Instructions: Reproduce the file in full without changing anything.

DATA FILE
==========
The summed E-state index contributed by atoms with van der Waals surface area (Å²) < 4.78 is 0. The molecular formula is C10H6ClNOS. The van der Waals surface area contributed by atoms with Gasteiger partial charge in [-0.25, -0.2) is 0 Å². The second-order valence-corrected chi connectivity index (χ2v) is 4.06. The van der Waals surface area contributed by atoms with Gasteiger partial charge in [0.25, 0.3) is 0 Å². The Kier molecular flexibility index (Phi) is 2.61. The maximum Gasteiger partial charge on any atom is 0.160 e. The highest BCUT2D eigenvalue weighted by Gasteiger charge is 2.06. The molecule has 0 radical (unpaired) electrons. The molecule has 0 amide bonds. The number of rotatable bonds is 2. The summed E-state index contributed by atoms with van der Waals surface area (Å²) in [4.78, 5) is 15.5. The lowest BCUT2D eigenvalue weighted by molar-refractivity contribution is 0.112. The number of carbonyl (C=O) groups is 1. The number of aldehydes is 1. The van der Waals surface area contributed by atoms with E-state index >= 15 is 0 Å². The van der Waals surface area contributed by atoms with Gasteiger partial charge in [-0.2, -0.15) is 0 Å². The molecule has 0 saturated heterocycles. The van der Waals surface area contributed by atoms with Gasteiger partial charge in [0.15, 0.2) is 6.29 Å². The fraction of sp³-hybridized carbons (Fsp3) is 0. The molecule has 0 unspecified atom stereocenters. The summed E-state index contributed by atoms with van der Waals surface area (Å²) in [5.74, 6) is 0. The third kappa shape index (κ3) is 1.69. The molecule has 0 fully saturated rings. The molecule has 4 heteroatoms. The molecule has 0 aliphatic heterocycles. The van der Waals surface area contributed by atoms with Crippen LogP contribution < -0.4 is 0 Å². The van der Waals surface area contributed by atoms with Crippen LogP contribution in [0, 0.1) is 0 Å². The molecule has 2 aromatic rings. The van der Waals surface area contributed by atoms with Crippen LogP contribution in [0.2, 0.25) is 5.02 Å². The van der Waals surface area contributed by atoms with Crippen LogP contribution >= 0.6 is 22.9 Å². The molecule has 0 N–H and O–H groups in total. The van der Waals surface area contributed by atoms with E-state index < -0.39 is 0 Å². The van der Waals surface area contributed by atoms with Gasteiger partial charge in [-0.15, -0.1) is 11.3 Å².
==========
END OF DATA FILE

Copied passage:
The summed E-state index contributed by atoms with van der Waals surface area (Å²) < 4.78 is 0. The molecular formula is C10H6ClNOS. The van der Waals surface area contributed by atoms with Gasteiger partial charge in [-0.25, -0.2) is 0 Å². The second-order valence-corrected chi connectivity index (χ2v) is 4.06. The van der Waals surface area contributed by atoms with Gasteiger partial charge in [0.25, 0.3) is 0 Å². The Kier molecular flexibility index (Phi) is 2.61. The maximum Gasteiger partial charge on any atom is 0.160 e. The highest BCUT2D eigenvalue weighted by Gasteiger charge is 2.06. The molecule has 0 radical (unpaired) electrons. The molecule has 0 amide bonds. The number of rotatable bonds is 2. The summed E-state index contributed by atoms with van der Waals surface area (Å²) in [4.78, 5) is 15.5. The lowest BCUT2D eigenvalue weighted by molar-refractivity contribution is 0.112. The number of carbonyl (C=O) groups is 1. The number of aldehydes is 1. The van der Waals surface area contributed by atoms with E-state index >= 15 is 0 Å². The van der Waals surface area contributed by atoms with Gasteiger partial charge in [-0.2, -0.15) is 0 Å². The molecule has 0 saturated heterocycles. The van der Waals surface area contributed by atoms with Gasteiger partial charge in [0.15, 0.2) is 6.29 Å². The fraction of sp³-hybridized carbons (Fsp3) is 0. The molecule has 0 unspecified atom stereocenters. The summed E-state index contributed by atoms with van der Waals surface area (Å²) in [5.74, 6) is 0. The third kappa shape index (κ3) is 1.69. The molecule has 0 fully saturated rings. The molecule has 4 heteroatoms. The molecule has 0 aliphatic heterocycles. The van der Waals surface area contributed by atoms with Crippen LogP contribution < -0.4 is 0 Å². The van der Waals surface area contributed by atoms with Crippen LogP contribution in [0, 0.1) is 0 Å². The molecule has 2 aromatic rings. The van der Waals surface area contributed by atoms with Crippen LogP contribution in [0.2, 0.25) is 5.02 Å². The van der Waals surface area contributed by atoms with Crippen LogP contribution >= 0.6 is 22.9 Å². The molecule has 0 N–H and O–H groups in total. The van der Waals surface area contributed by atoms with E-state index < -0.39 is 0 Å². The van der Waals surface area contributed by atoms with Gasteiger partial charge in [-0.15, -0.1) is 11.3 Å².